LNG Safer Than Most Common Fuel Types

LNG pic

LNG
Image: shell.com

Oil and gas executive Levon Termendzhyan serves as the equity owner of Viscon USA, is connected to two major oil companies in the US, and handles energy-related matters on behalf of various Native American tribes. Dedicated to promoting clean air, Levon Termendzhyan has been involved in the liquefied natural gas (LNG) market around the world.

Although public perception of LNG is plagued with ideas of extreme danger and toxicity, the fuel is actually one of the safest of all common fuel types. There have been no significant losses of cargo, fuel spills, or environmental incidents since the market began shipping bulk quantities of LNG in the 1960s. Since that time, LNG container ships have safely completed more than 33,000 voyages and traveled upwards of 60 million miles over the sea.

Part of the LNG market’s top safety history is due to the fact that LNG itself is actually not harmful to ground or water, thanks to its naturally rapid vaporization. When a spill does occur, the liquid gas rapidly evaporates without leaving behind any residue. This means it does not harm waterways or aquatic life like a crude oil spill does. The fumes created by the gas are flammable, but will only ignite when exposed to an ignition source. Without this, the gas will dissipate entirely on its own.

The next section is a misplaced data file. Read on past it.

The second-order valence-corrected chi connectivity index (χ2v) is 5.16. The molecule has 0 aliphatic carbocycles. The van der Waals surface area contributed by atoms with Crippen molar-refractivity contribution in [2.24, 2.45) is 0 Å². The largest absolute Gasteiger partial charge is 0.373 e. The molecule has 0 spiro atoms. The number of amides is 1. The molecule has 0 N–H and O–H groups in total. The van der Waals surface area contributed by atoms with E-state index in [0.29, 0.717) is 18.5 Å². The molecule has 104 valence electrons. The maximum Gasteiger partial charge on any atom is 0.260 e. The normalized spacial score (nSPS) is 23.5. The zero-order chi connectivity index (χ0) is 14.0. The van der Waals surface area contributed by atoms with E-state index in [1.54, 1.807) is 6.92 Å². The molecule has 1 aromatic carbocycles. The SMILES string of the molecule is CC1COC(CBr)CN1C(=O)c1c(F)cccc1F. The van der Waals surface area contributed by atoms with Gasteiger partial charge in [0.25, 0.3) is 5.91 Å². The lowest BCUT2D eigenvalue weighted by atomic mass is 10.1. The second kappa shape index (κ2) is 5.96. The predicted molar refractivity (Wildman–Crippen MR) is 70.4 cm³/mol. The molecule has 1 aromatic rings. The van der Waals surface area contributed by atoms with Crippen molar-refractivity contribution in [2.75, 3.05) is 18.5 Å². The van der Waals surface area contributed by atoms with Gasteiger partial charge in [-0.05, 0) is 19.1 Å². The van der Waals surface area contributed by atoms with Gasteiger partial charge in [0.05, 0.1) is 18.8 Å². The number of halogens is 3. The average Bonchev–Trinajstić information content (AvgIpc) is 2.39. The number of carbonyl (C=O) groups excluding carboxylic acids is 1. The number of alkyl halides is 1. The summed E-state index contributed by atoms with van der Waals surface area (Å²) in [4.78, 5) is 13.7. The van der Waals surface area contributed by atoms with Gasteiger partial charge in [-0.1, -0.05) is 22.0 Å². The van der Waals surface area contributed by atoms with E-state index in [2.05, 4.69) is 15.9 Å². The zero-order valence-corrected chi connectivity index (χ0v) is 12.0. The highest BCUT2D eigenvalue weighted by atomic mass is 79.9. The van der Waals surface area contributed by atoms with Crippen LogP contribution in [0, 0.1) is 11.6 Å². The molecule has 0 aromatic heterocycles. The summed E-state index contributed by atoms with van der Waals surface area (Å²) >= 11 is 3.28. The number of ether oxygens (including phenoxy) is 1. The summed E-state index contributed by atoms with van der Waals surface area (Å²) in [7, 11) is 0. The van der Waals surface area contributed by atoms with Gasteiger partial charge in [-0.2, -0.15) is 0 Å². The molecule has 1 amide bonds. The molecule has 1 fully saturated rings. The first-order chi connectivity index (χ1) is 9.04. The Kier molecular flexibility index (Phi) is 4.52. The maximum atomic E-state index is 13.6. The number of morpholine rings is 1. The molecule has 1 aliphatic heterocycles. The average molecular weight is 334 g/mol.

Once stored, safety systems at LNG facilities prevent major catastrophes from occurring. These systems include vapor and fire suppression systems, gas detectors, and temperature sensors. All LNG facility operators must also create detailed operating procedures that promote safety and adhere to federal regulations before operations can begin. In addition, personnel must complete training in firefighting, maintenance, and security.

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